Former NHL referee Kerry Fraser, 65, has incurable cancer

Kerry Fraser, who refereed more than 2,000 NHL games in a 30-year career and is widely known for an infamous non-call on Wayne Gretzky during the 1993 Stanley Cup playoffs he later admitted was a mistake, has incurable cancer.

Following genetic blood testing recently, the 65-year-old native of Sarnia, Ont., was diagnosed with essential thrombocythemia, a rare chronic blood disorder and cancer in the leukemia family.

“I was planning on living a healthy, full life for many more years,” said Fraser in a self-authored story posted at “Now that I know I have this disease, I can take extra precautions to keep my blood thinner and hopefully prevent a blood clot from hitting my heart or brain.”


Kerry Fraser was often teased for a tremendous head of hair. He refereed his final NHL game on April 11, 2010 in Philadelphia. (Glenn Cratty/Allsport/File)

The greatest health risk in patients with essential thrombocythemia, or ET, wrote Fraser, is an increased risk of developing blood clots. As a result, they are more likely to have a stroke or heart attack.

Fraser was examined by hematologist, Dr. Stefan Barta, during a follow-up appointment at the world-renowned Fox Chase Cancer Center in northeast Philadelphia less than two weeks ago.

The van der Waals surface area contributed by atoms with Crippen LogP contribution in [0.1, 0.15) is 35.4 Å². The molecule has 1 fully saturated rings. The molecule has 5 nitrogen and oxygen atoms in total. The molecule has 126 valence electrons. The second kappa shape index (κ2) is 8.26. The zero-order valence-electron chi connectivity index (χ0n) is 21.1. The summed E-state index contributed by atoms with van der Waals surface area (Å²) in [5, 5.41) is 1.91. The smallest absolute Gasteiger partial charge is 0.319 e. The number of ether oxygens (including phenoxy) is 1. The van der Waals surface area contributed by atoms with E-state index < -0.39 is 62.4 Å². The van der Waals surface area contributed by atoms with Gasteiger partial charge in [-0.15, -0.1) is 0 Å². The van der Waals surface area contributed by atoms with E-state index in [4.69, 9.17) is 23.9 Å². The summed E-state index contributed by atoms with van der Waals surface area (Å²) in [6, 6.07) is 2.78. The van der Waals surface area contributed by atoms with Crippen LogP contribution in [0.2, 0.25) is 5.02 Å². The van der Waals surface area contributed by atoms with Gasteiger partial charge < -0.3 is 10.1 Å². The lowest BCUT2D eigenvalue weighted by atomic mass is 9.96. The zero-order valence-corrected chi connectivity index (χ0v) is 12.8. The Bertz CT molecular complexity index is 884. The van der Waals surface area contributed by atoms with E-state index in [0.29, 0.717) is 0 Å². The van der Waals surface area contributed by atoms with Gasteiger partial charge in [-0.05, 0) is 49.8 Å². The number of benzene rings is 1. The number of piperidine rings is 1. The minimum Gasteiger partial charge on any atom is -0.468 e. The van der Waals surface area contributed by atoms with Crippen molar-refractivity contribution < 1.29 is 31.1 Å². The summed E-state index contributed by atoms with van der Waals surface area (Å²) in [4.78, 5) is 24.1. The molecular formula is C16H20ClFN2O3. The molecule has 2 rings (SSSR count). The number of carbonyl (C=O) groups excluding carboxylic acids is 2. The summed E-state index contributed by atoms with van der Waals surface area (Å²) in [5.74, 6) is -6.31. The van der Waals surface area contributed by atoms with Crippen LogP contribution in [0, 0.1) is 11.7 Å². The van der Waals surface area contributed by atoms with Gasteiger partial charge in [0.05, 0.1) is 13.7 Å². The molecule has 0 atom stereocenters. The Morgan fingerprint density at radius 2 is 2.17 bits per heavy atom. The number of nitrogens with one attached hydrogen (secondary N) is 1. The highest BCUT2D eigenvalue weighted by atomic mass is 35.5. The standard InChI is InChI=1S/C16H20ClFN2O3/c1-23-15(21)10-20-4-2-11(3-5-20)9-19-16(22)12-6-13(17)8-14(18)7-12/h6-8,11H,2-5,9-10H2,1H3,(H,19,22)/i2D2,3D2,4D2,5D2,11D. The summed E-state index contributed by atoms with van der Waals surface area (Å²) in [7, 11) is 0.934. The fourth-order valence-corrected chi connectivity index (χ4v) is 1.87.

‘I consider myself blessed’

“Dr. Barta was quick to point out that while it is an incurable cancer,” wrote Fraser, “those afflicted can live a normal life for many years. I will be having a bone marrow biopsy to be certain that the disease has not progressed.

“I consider myself blessed that this rare disease was diagnosed before I had a stroke or heart attack,” added Fraser, who shares seven children with his wife Kathy and 10 grandchildren. “My family gives me strength and a good reason to prioritize my goals in life. My faith gives me the peace to know that all is in God’s hands.”

Fraser officiated his final NHL game on April 11, 2010 in Philadelphia, where the hometown Flyers faced the New York Rangers. For his final assignments, he had requested Original Six teams.

Often teased for a tremendous head of hair, Fraser joined the NHL’s officials association in 1973. Twenty years later, on a May evening at the Forum in Inglewood, Calif., his non-call on Gretzky, the Los Angeles Kings centre, for high-sticking the Leafs’ Doug Gilmour changed the complexion of the 1993 Clarence Campbell finals.

Rather than Gretzky serving a four-minute penalty, he scored a power-play goal at 1:41 of overtime for a 5-4 victory in Game 6. Two nights later, the Kings prevailed 5-4 at Maple Leaf Gardens to win the best-of-seven series before going on to lose the Stanley Cup final to the Montreal Canadiens.

“I have a hard time forgiving myself looking at the replays,” Fraser, hailed as a great official and ambassador of the game, told the Toronto Star in 2010. “There’s human error with everthing; unfortunately, that one had some consequences.”

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